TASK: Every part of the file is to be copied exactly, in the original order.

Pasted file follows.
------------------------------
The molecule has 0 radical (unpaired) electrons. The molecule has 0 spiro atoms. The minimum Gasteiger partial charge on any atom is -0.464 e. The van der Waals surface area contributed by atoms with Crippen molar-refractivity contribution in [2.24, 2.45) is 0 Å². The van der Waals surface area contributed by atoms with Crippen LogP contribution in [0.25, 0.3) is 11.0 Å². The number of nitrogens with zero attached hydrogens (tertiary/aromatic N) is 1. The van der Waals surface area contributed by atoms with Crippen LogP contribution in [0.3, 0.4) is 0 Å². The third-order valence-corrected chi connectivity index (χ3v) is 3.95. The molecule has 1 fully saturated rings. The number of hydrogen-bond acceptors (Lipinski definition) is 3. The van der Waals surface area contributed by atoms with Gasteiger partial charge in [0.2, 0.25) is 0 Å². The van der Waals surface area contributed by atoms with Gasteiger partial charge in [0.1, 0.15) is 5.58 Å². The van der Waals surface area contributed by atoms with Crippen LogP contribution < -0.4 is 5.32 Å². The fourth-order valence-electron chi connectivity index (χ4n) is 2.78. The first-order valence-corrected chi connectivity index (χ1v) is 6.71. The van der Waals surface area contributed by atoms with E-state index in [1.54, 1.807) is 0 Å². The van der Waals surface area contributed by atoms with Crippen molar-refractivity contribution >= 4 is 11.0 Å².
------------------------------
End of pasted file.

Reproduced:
The molecule has 0 radical (unpaired) electrons. The molecule has 0 spiro atoms. The minimum Gasteiger partial charge on any atom is -0.464 e. The van der Waals surface area contributed by atoms with Crippen molar-refractivity contribution in [2.24, 2.45) is 0 Å². The van der Waals surface area contributed by atoms with Crippen LogP contribution in [0.25, 0.3) is 11.0 Å². The number of nitrogens with zero attached hydrogens (tertiary/aromatic N) is 1. The van der Waals surface area contributed by atoms with Crippen LogP contribution in [0.3, 0.4) is 0 Å². The third-order valence-corrected chi connectivity index (χ3v) is 3.95. The molecule has 1 fully saturated rings. The number of hydrogen-bond acceptors (Lipinski definition) is 3. The van der Waals surface area contributed by atoms with Gasteiger partial charge in [0.2, 0.25) is 0 Å². The van der Waals surface area contributed by atoms with Gasteiger partial charge in [0.1, 0.15) is 5.58 Å². The van der Waals surface area contributed by atoms with Crippen LogP contribution < -0.4 is 5.32 Å². The fourth-order valence-electron chi connectivity index (χ4n) is 2.78. The first-order valence-corrected chi connectivity index (χ1v) is 6.71. The van der Waals surface area contributed by atoms with E-state index in [1.54, 1.807) is 0 Å². The van der Waals surface area contributed by atoms with Crippen molar-refractivity contribution >= 4 is 11.0 Å².